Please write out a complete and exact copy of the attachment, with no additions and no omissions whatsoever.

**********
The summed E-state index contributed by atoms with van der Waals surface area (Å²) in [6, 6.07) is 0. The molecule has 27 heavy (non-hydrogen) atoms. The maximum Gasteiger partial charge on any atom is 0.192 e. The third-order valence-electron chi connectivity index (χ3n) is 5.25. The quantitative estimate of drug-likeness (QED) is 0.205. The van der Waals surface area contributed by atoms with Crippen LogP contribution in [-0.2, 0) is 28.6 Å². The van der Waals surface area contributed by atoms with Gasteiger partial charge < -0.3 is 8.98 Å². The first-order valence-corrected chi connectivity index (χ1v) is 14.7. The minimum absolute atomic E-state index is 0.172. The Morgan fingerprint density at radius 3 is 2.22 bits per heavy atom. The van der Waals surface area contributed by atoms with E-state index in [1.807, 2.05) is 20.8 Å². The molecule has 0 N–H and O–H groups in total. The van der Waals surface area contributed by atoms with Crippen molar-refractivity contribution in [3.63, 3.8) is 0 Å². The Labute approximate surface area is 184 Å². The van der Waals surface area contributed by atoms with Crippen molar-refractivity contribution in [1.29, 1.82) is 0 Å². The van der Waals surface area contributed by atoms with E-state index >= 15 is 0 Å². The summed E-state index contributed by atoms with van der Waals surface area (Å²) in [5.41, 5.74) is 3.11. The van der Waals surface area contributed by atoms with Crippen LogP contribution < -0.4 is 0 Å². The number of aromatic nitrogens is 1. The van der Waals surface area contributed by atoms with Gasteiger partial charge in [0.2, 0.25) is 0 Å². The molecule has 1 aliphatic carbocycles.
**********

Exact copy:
The summed E-state index contributed by atoms with van der Waals surface area (Å²) in [6, 6.07) is 0. The molecule has 27 heavy (non-hydrogen) atoms. The maximum Gasteiger partial charge on any atom is 0.192 e. The third-order valence-electron chi connectivity index (χ3n) is 5.25. The quantitative estimate of drug-likeness (QED) is 0.205. The van der Waals surface area contributed by atoms with Crippen LogP contribution in [-0.2, 0) is 28.6 Å². The van der Waals surface area contributed by atoms with Gasteiger partial charge < -0.3 is 8.98 Å². The first-order valence-corrected chi connectivity index (χ1v) is 14.7. The minimum absolute atomic E-state index is 0.172. The Morgan fingerprint density at radius 3 is 2.22 bits per heavy atom. The van der Waals surface area contributed by atoms with E-state index in [1.807, 2.05) is 20.8 Å². The molecule has 0 N–H and O–H groups in total. The van der Waals surface area contributed by atoms with Crippen molar-refractivity contribution in [3.63, 3.8) is 0 Å². The Labute approximate surface area is 184 Å². The van der Waals surface area contributed by atoms with Crippen molar-refractivity contribution in [1.29, 1.82) is 0 Å². The van der Waals surface area contributed by atoms with E-state index >= 15 is 0 Å². The summed E-state index contributed by atoms with van der Waals surface area (Å²) in [5.41, 5.74) is 3.11. The van der Waals surface area contributed by atoms with Crippen LogP contribution < -0.4 is 0 Å². The number of aromatic nitrogens is 1. The van der Waals surface area contributed by atoms with Gasteiger partial charge in [0.2, 0.25) is 0 Å². The molecule has 1 aliphatic carbocycles.